Ailsa as a main character was relatable to read. She describes herself as average but has more depth to her than she realises. As the narrative unfolds she slowly feels more spooked and paranoid. She begins to suspect everyone and doesn’t feel welcomed by the village or the Manse when dead animals and old dated newspapers turn up at her door. It’s unsettling to read but you feel united in her journey to find out the truth. 

“The Manse knows me—it’s waiting for me when I get back. I can feel it’s carefully reined in impatience in the silence that greets me as I cautiously enter, wondering which version will present itself. Malevolent, benevolent or indifferent: no matter which, at least the Manse knows where I am, I think, and then I stop myself. I’m building stories yet again. The house is just a heap of stones, and I am no longer ten years old.”

On more than one occasion I felt my heart pounding, biting my lip, desperate to turn the page but also hesitant for what dangers lay before me. Elliott knows how to build the tension before suddenly jump scaring the reader. I admire this skill in writing, it shows dedication from the author as they have carefully thought out every little detail, slowly biding their time before they pounce on the oblivious reader.

When I get to the top of the stairs, I turn for my bedroom, but instantly I know there is something wrong. I couldn’t say what, but I can feel it before I can see it…
                    There’s a man in the hallway.

The dynamics between Ailsa and her sister (half) Carrie were fascinating to read. They are two very different people and are treated as such by each new character they meet. Ailsa is often on the defensive whereas Carrie is easy going and a social butterfly. It made compelling reading as you could feel the restlessness mid fight. The years spent apart had damaged their relationship and theres a lot of unspoken resentment flying through the air. You desperately want these two characters to connect as you know they need each other. The doubt and uncertainty plays on your mind as Ailsa feels more isolated and you find yourself getting angry on her behalf. It’s emotional reading and you fully invest yourself into the story and it’s characters.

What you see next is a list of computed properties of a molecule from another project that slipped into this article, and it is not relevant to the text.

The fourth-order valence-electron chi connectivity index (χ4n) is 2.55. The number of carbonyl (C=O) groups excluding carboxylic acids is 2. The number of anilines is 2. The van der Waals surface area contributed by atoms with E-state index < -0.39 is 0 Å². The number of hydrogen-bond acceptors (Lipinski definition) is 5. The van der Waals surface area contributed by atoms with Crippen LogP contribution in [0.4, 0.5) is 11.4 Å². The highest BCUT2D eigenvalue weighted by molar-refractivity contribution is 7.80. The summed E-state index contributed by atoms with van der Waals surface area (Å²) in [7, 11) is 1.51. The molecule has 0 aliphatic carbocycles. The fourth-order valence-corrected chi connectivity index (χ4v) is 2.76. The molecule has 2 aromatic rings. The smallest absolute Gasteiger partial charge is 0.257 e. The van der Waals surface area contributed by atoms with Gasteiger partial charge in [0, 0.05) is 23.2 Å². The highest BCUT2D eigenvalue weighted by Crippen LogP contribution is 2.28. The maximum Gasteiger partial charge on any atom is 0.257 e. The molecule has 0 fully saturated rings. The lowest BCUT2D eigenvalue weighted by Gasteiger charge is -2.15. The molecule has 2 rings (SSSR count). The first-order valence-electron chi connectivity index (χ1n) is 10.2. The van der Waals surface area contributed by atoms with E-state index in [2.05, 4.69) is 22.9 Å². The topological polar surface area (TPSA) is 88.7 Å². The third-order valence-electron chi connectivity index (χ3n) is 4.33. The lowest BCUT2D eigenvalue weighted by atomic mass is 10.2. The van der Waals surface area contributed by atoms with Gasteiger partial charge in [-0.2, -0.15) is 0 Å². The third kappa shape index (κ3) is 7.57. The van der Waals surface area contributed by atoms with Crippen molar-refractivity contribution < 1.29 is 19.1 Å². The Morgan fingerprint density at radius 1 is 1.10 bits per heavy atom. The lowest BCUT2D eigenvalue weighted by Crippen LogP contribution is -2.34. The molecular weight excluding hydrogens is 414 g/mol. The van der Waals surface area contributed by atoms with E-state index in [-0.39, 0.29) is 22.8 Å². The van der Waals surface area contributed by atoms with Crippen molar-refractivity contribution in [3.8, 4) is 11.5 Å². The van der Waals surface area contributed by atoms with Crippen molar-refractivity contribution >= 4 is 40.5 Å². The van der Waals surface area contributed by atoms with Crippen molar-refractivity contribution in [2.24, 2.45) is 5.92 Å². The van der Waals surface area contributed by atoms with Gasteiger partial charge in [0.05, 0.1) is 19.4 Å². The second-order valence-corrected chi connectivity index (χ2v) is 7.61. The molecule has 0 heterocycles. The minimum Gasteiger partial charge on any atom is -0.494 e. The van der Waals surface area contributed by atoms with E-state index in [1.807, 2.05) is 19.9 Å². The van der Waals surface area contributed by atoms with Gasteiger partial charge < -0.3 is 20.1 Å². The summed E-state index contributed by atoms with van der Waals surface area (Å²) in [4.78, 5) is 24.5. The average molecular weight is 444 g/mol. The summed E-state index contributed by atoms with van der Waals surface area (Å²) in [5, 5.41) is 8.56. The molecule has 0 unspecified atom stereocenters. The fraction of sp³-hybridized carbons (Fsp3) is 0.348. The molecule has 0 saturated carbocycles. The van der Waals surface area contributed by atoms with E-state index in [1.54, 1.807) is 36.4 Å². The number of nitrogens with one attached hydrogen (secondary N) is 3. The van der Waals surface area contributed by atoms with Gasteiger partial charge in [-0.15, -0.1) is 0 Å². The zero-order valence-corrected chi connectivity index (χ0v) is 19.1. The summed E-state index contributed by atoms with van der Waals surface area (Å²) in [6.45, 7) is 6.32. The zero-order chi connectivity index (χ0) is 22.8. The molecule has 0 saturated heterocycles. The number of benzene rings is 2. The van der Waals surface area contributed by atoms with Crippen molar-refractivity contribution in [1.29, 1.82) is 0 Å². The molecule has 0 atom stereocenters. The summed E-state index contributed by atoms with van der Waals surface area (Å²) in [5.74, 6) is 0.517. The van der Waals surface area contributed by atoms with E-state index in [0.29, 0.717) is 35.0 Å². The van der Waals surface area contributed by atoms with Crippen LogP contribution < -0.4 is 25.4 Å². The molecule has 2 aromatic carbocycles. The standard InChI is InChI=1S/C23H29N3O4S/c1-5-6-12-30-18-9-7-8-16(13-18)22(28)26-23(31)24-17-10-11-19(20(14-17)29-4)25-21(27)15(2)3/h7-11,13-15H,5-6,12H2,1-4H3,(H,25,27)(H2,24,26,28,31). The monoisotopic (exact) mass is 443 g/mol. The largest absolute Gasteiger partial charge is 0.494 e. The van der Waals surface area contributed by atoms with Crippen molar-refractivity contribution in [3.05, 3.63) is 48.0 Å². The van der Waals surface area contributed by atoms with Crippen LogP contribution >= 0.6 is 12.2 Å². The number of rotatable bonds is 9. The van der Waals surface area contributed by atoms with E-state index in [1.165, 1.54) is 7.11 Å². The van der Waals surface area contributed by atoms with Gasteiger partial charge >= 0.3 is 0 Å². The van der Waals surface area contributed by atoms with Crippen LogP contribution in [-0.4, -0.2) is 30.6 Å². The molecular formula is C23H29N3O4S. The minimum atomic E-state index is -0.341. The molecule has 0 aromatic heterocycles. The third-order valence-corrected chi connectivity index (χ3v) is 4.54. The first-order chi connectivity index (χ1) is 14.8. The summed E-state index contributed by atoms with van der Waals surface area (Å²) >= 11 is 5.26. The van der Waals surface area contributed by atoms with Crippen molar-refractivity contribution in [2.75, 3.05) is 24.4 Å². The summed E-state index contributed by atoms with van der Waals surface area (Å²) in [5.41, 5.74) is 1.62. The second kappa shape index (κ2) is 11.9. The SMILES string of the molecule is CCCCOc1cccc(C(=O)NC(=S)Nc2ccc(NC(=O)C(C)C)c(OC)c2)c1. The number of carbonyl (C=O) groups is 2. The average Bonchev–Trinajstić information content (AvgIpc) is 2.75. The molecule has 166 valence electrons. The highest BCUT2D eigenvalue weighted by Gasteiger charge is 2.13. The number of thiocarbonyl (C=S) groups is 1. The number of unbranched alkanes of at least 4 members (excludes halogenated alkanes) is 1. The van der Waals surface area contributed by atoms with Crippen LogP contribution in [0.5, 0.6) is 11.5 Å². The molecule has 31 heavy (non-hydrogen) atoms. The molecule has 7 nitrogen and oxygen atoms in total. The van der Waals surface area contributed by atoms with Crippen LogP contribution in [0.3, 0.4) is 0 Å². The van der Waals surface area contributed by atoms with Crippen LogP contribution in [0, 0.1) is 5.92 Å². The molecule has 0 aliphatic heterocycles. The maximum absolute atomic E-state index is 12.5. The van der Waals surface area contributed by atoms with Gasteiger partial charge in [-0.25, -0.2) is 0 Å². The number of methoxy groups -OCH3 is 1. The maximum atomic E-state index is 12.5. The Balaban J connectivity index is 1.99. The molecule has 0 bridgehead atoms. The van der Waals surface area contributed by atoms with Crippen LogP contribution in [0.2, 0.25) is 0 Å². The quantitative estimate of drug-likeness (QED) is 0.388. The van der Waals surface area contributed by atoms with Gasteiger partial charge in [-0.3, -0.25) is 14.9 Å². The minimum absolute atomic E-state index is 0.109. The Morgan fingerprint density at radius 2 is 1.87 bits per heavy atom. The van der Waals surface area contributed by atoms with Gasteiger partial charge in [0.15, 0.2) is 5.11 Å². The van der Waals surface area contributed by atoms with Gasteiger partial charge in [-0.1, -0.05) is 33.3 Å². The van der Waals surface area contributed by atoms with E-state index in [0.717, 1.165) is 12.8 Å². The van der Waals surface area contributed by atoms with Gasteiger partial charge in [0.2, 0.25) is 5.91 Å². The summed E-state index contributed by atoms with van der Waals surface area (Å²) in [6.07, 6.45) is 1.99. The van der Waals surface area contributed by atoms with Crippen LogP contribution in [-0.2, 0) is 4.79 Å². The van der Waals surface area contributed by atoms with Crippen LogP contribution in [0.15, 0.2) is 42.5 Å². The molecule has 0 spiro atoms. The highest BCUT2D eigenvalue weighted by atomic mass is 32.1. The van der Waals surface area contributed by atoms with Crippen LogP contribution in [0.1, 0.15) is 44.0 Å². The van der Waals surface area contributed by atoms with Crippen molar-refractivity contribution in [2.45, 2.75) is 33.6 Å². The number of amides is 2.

I really enjoyed reading the characters that spoke with a Scottish accent, especially Jamie. It brought that extra genuine authenticity to the writing. A mixture of voices and accents intensifies your reading experience and Elliott has achieved this admirably. 

I won’t spoil the ending for you dear reader but be prepared to have your jaw drop to the floor. It took me off guard and made me reevaluate the sequence of events and my own foolishness to not see the bigger picture. Among the many theories I had formed in my head, I was not expecting that as an outcome. Definitely makes you think and realise not to take everything at face value. 

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I give The Missing Years By Lexie Elliott a Five out of Five paw rating.

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I was holding my breath for the entirety of this spine-chilling story. So many twists and turns that you follow blindly because you can’t help your curiosity. I can’t recommend this book enough, absolutely loved it along with the adrenaline of being frightened to death…BOO!

Don’t forget to follow the rest of the blog tour, dates below. 

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Links

Buy A Copythumbnail_The Missing Years Cover

www.lexieelliott.com

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About Bunny's Pause

Hello, I'm a Author/Poet/Reviewer/Bookworm/Gamer/Music Lover/Wife and Mother! I review and recommend books as I LOVE to read! I am always on the lookout for new and upcoming books to expand my ever-growing library. If you have something you wish me to read and review, please contact me. I would be delighted to hear from you. Hop hop wiggle wiggle